Mrs. Warren’s Profession by George Bernard Shaw is kind of a funny story. I think many of us can relate to it. It starts off where a man named Praed comes to call on a woman named Vivie thanks to Vivie’s mother. What kind of mom doesn’t meddle in their child’s business, especially their love life? Praed is impressed with Vivie’s accomplishments for school. She excelled in mathematics. Vivie is a smart young lady and knows what she wants in life. But Vivie goes on to tell Praed that she doesn’t want romance in her life ” Oh yes I do. I like working and getting paid for it. When I’m tired of working, I like a comfortable chair, a cigar, a little whisky, and a novel with a good detective story in it.”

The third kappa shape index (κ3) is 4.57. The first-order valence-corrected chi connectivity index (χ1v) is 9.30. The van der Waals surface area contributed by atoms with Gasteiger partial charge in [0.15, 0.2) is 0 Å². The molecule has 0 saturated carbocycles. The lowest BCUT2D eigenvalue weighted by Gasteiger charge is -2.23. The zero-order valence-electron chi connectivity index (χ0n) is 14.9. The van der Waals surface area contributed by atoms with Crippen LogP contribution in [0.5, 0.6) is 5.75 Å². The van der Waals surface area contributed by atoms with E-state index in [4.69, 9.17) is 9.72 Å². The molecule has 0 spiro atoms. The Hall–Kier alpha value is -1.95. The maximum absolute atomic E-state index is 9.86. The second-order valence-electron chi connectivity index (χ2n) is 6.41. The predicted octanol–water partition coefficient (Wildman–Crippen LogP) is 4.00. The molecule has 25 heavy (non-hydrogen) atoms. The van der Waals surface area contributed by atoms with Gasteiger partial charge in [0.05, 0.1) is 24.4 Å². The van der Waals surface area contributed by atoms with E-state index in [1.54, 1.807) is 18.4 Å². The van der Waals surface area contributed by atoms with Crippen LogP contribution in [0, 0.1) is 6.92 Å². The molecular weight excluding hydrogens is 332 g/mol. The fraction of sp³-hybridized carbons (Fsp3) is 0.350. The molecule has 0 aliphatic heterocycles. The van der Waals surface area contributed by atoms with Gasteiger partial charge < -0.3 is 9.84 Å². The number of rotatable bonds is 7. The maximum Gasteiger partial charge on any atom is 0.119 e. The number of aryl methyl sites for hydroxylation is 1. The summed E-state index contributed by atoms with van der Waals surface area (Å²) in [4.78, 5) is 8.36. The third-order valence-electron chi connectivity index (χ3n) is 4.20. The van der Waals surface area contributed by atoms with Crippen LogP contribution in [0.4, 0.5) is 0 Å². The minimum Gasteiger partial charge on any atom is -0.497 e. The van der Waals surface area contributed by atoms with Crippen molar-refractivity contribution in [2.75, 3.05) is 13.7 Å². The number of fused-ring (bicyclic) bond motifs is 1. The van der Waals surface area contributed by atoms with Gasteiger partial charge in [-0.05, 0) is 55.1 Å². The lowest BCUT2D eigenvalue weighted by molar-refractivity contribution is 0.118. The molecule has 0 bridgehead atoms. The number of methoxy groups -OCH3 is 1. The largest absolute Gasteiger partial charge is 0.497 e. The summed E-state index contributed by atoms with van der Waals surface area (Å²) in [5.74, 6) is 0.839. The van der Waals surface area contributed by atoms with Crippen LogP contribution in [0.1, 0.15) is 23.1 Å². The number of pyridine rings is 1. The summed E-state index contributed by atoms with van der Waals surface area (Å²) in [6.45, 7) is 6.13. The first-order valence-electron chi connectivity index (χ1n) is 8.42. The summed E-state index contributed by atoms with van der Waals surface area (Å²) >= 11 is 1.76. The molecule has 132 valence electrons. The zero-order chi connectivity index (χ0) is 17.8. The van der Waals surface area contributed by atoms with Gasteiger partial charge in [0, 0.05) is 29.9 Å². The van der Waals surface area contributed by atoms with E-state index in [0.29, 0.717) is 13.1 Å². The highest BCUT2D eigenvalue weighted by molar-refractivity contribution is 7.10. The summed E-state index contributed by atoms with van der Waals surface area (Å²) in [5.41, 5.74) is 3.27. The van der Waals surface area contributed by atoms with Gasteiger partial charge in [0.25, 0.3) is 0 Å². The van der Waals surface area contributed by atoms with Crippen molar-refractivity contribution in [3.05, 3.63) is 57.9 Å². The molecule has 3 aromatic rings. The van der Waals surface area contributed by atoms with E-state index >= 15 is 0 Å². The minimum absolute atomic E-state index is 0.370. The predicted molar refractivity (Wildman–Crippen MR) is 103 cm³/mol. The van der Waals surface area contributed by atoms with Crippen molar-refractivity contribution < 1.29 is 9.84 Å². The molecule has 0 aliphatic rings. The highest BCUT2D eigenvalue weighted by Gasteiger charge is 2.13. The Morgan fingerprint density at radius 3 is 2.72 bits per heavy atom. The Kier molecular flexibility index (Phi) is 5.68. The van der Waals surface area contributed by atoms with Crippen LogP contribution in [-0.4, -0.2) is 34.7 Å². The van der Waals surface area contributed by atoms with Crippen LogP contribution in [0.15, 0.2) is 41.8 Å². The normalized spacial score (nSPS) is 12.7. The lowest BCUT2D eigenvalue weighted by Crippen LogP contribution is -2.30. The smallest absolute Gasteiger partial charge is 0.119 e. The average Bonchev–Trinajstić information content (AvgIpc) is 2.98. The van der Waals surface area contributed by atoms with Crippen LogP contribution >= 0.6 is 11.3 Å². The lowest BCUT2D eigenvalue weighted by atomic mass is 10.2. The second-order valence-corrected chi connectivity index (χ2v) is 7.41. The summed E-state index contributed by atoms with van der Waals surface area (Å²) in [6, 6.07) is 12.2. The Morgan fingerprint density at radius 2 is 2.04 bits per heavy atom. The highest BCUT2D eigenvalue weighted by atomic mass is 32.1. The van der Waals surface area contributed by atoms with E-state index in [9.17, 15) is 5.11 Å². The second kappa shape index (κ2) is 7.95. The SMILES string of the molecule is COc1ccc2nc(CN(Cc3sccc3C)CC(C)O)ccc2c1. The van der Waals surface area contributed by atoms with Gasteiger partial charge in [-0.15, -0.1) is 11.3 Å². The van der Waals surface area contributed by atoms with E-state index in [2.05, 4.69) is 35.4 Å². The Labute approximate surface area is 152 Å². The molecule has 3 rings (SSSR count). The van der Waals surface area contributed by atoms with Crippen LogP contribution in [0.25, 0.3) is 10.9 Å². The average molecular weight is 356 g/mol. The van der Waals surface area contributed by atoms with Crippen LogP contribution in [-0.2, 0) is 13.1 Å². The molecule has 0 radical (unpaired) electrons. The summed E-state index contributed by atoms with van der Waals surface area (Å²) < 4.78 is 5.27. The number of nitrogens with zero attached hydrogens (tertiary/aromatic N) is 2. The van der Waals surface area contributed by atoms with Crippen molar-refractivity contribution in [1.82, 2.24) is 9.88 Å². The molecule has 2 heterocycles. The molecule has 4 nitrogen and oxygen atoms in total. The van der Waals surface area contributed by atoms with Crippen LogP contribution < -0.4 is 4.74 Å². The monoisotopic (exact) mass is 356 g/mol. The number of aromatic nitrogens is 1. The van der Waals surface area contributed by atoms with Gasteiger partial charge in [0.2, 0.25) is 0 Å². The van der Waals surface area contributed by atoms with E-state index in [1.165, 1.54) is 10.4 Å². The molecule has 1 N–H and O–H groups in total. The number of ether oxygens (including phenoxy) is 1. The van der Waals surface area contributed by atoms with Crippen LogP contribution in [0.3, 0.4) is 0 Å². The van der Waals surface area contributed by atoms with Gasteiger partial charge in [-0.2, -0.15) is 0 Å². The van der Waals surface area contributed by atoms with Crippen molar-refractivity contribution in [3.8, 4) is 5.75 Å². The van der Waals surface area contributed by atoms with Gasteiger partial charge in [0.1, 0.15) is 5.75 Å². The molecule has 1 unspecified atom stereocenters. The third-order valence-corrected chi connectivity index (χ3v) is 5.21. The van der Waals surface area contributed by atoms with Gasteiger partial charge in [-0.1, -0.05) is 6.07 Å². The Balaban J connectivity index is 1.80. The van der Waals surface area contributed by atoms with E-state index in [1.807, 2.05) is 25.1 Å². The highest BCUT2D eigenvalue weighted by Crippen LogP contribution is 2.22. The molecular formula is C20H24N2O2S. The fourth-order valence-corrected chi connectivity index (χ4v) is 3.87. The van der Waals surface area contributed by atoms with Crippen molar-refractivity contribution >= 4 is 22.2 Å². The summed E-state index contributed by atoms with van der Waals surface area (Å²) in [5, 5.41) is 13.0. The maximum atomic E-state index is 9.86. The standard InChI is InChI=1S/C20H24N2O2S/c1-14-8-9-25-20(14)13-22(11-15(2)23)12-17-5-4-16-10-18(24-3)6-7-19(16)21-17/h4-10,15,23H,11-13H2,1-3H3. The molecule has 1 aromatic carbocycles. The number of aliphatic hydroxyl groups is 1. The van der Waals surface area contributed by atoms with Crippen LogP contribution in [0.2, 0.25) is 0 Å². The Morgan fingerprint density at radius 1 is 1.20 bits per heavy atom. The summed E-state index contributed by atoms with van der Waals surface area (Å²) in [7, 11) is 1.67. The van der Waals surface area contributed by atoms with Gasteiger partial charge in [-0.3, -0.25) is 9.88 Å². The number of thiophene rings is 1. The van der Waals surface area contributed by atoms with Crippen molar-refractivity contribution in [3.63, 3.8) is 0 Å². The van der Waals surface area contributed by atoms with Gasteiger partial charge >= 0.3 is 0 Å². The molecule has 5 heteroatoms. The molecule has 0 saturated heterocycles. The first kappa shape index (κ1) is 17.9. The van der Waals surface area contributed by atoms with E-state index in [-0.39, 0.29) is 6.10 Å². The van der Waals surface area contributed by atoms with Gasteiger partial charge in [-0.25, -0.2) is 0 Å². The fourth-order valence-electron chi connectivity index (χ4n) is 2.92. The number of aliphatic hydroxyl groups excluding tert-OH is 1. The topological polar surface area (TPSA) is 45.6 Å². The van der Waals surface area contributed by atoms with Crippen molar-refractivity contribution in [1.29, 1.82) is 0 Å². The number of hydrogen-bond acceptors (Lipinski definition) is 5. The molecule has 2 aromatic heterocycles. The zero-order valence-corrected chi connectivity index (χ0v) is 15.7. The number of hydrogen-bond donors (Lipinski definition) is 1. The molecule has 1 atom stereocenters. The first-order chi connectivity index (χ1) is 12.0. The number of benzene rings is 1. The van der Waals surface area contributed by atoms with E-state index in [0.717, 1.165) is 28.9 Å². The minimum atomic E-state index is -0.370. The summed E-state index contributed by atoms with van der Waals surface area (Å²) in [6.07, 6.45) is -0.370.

Later on, Mrs. Warren show up, she is the mother I mentioned earlier. She asks Praed what he thinks of her little girl and he says she shouldn’t call Vivie a little girl. They go on to debate this statement. This whole progression was interesting to me because our blog focuses on the Victorian era and the politics of it all. Back in that era, a woman would be looked down upon for having a smart mouth like Vivie Warren does. Women wouldn’t have accomplished as much as she has. Victorian women also want to be married and have a husband. That is what one of their main goals is, so she can bear children and take care of the family and the house work.

Vivie Warren seems like the complete opposite. She took things into her own hands and didn’t let her mother run or ruin her life. She wanted to grow up and learn from mistakes on her own. That’s what us kids do now a days. We have to learn from our mistakes in order to become a mature and responsible adult. That’s why we are at college, getting it all out of system before we enter the real world of money making and adulthood.